In 2009, more than 60% of employees in Europe were covered by a trade union or a works council at the workplace, according to the European Company Survey. At the same time, four out of five workplaces were found to have good work climate. This week across 32 countries, Eurofound launches the fieldwork for the new edition of European Company Survey, aimed at providing insights to changes in workplace and human resource management practices, employee participation and social dialogue at the workplace, and performance, since the inset of the economic downturn.

European companies play a crucial role in getting out if the crisis and in reaching the goals of the Europe 2020 strategy for sustainable, inclusive and smart growth. The European Company Survey (ECS) gives an overview of workplace practices and how they are negotiated in European establishments. It is based on the views of both managers and employee representatives, and it is designed to provide information on workplace practices to develop and evaluate socioeconomic policy.

First carried out in 2004, and the second edition in 2009, the fieldwork for the third edition of the European Company Survey (3ECS) starts this week. The fieldwork will be carried out simultaneously in 32 countries (27 EU Member States and Croatia, Former Yugoslav Republic of Macedonia, Iceland, Montenegro and Turkey), targeting 29,950 companies and establishments, ranging from 300 to 1650 depending on the size of the country. Interviews are carried out with a manager responsible for human resources and an employee representative at workplace level.

The main focus of the 3ECS is work organisation, workplace innovation, employee participation and social dialogue. The survey will map a number of practices used in European workplaces, as well as how they are discussed and negotiated at workplace level as well as some of their outcomes. The questionnaire was prepared in cooperation with Eurofound's tripartite stakeholders and experts in the relevant fields.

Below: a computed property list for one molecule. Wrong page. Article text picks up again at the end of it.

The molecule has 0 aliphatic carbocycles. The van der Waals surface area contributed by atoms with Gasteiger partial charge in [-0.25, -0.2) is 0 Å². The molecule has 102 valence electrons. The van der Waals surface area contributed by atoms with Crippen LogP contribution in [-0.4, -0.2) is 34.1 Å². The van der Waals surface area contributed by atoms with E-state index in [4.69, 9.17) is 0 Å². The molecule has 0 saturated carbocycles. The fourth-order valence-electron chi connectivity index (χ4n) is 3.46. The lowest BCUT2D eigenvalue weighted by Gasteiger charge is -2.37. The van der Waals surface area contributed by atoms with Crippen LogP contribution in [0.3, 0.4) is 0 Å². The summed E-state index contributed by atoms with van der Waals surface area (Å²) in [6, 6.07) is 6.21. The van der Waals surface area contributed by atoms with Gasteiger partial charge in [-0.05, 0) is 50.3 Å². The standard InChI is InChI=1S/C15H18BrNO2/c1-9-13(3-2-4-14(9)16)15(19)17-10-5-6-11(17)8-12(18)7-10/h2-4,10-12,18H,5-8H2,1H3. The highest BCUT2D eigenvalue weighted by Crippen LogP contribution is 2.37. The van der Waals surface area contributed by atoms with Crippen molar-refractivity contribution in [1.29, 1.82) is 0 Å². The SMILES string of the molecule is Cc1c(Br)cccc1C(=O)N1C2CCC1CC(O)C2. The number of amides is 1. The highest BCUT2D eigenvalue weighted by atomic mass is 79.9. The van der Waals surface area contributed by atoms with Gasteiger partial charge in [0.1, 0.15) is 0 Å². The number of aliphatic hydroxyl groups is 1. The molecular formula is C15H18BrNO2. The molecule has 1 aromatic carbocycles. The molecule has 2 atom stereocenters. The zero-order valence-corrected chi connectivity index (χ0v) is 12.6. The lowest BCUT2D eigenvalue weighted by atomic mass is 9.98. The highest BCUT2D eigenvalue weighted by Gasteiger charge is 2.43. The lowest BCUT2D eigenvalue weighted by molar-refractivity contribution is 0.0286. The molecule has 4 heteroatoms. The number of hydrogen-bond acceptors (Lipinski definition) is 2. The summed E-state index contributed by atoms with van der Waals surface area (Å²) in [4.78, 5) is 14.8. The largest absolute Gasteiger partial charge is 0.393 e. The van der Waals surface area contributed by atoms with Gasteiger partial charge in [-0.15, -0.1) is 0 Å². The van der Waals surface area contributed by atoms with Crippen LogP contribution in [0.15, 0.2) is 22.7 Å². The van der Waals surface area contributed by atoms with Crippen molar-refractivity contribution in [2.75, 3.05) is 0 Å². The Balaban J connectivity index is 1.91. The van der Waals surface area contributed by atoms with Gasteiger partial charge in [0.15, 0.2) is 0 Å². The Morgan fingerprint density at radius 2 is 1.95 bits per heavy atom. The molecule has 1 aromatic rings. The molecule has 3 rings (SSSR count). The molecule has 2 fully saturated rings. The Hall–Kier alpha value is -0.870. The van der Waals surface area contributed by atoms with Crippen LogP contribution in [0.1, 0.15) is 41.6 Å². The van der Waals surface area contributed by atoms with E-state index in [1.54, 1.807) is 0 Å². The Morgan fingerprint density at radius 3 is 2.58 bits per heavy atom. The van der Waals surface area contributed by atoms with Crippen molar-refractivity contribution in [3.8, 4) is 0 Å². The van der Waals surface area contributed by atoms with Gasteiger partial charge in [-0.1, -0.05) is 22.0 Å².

Information and research data from the 2nd European Company Survey (2ECS) are available at http://eurofound.europa.eu/surveys/ecs/2009/european-company-survey-2009. First results from the 3ECS are anticipated at the end of the year.

More information: http://eurofound.europa.eu/surveys/ecs/2013/european-company-survey-2013

The European Foundation for the Improvement of Living and Working Conditions (Eurofound) www.eurofound.europa.eu is a tripartite EU Agency which provides social partners, governments and EU decision makers with relevant, timely and unbiased research results so that the lives of European citizens can be improved.

Contact Måns Mårtensson, Eurofound's media manager, Eurofound, Loughlinstown House, Wyattville Road, Dublin, Ireland D18 | email: mma@eurofound.europa.eu | Tel: +353-1-204 3124 | Mobile: +353-876-593 507

NEBOSH and CIWEM announce new partnership

NEBOSH environmental management qualifications are now being accepted by CIWEM (The Chartered Institution of Water and Environmental Management) as meeting its membership requirements.

The partnership was announced in January at a reception in Dubai by NEBOSH Chief Executive Teresa Budworth and CIWEM President Paul Hillman.